In this work depicting one of the familiar Stations of the Cross, Jesus has fallen for the third time on his way to be crucified. The various characters in the composition play important though differing roles and suggest our own possible responses to the work of Christ.
In the foregrounds a religious brother, Brother William Dunn. He seems to faithfully accompany Christ on his trek to Calvary. He has not fled the scene as most of the disciples did, but his anguish at the sight of the fallen Jesus under the cross is too much for him: he shields his eyes from the sight. But with this action, what does he convey? Does he accept or repress the mission of Jesus? Can we be certain, from this image alone, whether Brother Dunn is overcome by grief and love at the suffering before him, or does he shield his eyes because he does not want to be confronted by the truth of his own need for Jesus’ death? Can you make a judgment by the painting only? No, that’s just the point. But his life work proves his love for God, though it is difficult to tell when we have only a mere glimpse of someone’s life.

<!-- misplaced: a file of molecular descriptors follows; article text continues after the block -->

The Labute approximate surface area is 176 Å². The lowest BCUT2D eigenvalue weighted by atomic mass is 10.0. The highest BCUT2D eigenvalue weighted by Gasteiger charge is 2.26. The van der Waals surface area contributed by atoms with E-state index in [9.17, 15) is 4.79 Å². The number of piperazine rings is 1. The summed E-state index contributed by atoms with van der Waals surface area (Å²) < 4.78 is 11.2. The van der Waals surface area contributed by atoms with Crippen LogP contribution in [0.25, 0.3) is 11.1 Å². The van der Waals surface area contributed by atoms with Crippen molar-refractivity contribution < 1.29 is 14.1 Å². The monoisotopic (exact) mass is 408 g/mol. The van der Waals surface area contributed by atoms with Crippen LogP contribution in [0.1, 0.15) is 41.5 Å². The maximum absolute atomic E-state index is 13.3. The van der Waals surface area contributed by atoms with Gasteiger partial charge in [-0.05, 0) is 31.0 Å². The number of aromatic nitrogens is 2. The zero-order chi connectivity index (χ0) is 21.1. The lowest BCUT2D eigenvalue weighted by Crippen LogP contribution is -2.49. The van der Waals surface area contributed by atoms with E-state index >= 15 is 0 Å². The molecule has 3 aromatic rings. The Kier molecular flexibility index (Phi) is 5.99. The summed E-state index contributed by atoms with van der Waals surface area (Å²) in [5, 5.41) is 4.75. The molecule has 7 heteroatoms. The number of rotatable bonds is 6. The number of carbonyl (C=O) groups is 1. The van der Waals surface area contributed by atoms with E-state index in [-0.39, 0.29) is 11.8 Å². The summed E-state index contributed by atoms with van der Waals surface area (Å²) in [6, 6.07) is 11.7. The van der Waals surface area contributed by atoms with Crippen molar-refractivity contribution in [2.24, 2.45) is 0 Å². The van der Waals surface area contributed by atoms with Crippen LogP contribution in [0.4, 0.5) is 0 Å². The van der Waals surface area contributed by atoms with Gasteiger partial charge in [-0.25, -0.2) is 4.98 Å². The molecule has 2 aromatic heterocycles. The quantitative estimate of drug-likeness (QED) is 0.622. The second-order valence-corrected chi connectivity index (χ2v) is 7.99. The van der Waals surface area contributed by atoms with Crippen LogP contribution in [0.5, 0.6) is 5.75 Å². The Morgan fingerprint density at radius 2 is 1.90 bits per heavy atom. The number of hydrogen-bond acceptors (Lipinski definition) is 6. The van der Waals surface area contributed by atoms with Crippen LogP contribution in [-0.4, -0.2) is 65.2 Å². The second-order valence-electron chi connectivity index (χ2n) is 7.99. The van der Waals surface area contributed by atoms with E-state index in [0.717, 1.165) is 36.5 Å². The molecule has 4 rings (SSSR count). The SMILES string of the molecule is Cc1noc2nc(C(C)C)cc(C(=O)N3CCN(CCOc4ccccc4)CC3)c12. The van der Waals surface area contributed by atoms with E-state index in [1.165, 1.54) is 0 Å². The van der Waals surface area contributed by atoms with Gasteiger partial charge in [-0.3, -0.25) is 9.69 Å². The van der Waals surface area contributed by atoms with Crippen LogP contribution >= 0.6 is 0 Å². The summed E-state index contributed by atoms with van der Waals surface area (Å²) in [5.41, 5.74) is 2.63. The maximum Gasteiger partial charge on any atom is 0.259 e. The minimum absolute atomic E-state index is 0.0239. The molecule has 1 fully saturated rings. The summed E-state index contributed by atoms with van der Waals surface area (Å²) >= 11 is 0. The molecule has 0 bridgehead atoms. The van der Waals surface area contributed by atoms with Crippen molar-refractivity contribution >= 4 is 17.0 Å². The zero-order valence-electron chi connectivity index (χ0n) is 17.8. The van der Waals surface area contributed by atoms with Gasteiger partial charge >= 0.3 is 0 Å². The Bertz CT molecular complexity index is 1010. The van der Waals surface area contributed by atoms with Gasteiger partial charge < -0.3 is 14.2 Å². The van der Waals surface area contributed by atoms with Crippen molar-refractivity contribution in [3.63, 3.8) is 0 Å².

The strong burly man reaches toward the cross—and thinks of picking it up—but looks to the religious brother for a sign to do so. He is looking for a worthy figure to tell him what to do. Do we delay good actions while seeking another’s permission or approval to do so?
Note the two men in the background with their backs to us: one wears a uniform; the other does not. These men are barriers to keep Mary and the other women from getting close to Jesus. Of course, the Roman soldiers did the same at Jesus’ tomb. Are we among those who prevent others from seeking Christ because of barriers we erect?
St. John is there with the women. He is dressed in red with an elaborately patterned headdress. He is observing, praying, and witnessing their reactions.
And Jesus, fallen under the cross, looks only at the earth. His hands and knees on the ground, he is entirely focused on completing the sacrifice that will conquer death. He is ready for death and burial, melting into the ground, he will become the powerful seed that dying and falling to the earth, will rise again and raise all creation with him.